I clearly communicate my expectations, desires, and limits with partners, and because I know love and affection is plentiful and available to me, I don’t settle for poor treatment or someone repeatedly ignoring my boundaries. To me, polyamory means that there are infinite opportunities to make loving connections. I no longer feel like I have to “lock somebody down” to make sure they stay interested in me,  or that I have to be everything my partner wants or needs, or that I have to limit myself to avoid making people lose interest in me. More love is around the corner, and if somebody doesn’t love me the way I like to be loved, I don’t have to change the way I need to be loved, I need to change who is doing the loving. 

Read more from me

If you enjoyed this post, you’ll be thrilled to know there’s a whole chapter on relationship structures including polyamory and relationship anarchy in my book, The Gaslighting of the Millennial Generation. Millennials didn’t invent these relationship types but we are fairly noisy about normalizing them. I’d love for you to let me know what you think of the book, so please give it a read and leave a review on Amazon. If you’re morally opposed to Amazon, I have some other links here.

You can also follow me on Medium and clap for this story to support me for the low low cost of your Medium membership.

I’ve also just set up a Patreon page which will get sneak peeks of upcoming topics, an opportunity for you to suggest topics, and additional Patron-only bonus content. Check it out, Patron levels start at just $1 per month to help support my writing.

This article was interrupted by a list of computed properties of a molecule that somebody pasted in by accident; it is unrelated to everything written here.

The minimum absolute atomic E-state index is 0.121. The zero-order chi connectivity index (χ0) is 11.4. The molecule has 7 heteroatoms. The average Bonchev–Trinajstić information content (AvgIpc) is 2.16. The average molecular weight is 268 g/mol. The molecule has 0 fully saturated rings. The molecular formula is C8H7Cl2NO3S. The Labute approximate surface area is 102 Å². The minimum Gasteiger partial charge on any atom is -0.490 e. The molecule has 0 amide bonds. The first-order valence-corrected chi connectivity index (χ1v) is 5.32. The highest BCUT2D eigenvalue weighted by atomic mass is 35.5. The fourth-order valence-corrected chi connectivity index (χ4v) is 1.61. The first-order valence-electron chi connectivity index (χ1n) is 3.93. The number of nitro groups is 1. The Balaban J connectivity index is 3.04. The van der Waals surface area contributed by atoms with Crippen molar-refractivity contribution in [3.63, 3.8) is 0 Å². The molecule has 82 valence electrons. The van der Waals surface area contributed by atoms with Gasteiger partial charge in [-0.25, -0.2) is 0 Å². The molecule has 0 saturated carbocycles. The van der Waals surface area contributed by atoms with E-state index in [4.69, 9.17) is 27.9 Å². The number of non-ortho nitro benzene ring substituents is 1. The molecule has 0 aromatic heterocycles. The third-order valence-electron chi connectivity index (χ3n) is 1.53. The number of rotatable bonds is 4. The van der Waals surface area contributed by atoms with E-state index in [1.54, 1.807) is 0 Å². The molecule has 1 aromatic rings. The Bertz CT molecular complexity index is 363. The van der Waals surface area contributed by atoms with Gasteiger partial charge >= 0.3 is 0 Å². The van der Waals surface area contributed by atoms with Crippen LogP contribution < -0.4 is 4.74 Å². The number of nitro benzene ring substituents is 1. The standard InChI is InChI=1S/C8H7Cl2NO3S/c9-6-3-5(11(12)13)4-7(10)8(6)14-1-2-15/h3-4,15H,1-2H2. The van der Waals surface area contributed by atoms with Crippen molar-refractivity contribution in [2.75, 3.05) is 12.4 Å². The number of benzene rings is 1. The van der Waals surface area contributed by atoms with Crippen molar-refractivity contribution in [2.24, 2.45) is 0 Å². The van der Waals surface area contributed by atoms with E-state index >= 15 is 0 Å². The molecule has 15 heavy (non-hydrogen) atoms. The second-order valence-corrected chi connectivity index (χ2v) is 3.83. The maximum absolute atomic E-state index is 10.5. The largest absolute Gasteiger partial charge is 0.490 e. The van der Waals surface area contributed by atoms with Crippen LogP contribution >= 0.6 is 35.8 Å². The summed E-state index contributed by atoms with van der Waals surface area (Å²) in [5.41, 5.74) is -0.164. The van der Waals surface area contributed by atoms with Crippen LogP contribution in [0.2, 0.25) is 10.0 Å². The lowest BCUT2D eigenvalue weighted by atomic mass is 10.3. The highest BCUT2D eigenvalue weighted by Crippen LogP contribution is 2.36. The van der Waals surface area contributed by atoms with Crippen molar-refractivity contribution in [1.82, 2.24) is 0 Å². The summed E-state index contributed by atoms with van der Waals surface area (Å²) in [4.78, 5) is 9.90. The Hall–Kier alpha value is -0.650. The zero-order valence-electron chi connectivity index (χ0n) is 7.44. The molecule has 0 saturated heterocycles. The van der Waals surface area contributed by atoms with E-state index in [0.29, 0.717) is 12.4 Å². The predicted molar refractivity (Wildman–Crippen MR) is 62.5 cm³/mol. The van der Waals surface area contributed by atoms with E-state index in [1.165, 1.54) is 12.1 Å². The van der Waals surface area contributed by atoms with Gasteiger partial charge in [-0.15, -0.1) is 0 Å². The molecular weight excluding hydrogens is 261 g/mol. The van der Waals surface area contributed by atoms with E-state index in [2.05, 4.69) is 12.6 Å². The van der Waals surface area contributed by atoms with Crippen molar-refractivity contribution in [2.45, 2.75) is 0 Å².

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The Simple Bundle: 17 Minimalist ebooks available this weekend only!

I write more about social issues, trauma recovery, and self care these days than my original days of decluttering and minimizing my space, but I’m still a minimalist at heart and in practice so I am thrilled to share with you an absolute steal of a deal if you’re an aspiring minimalist!

The Simple Bundle is available this Labor Day weekend only, August 31 – September 2, 2019. And it’s only $37 for a $225 total value of 17 ebooks and online courses! Check out the offerings below:

  1. Joshua Becker — Clutterfree with Kids eBook

  2. The Minimalists — Essential eBook

  3. Patrick Rhone — Enough eBook

  4. Francine Jay — Miss Minimalist eBook

  5. No Sidebar — 30 Days to a Simpler Life Email Course

  6. Courtney Carver — Microbusiness Email Course

  7. Erica Layne — 9 Hard Truths about Clutter You Need to Hear eBook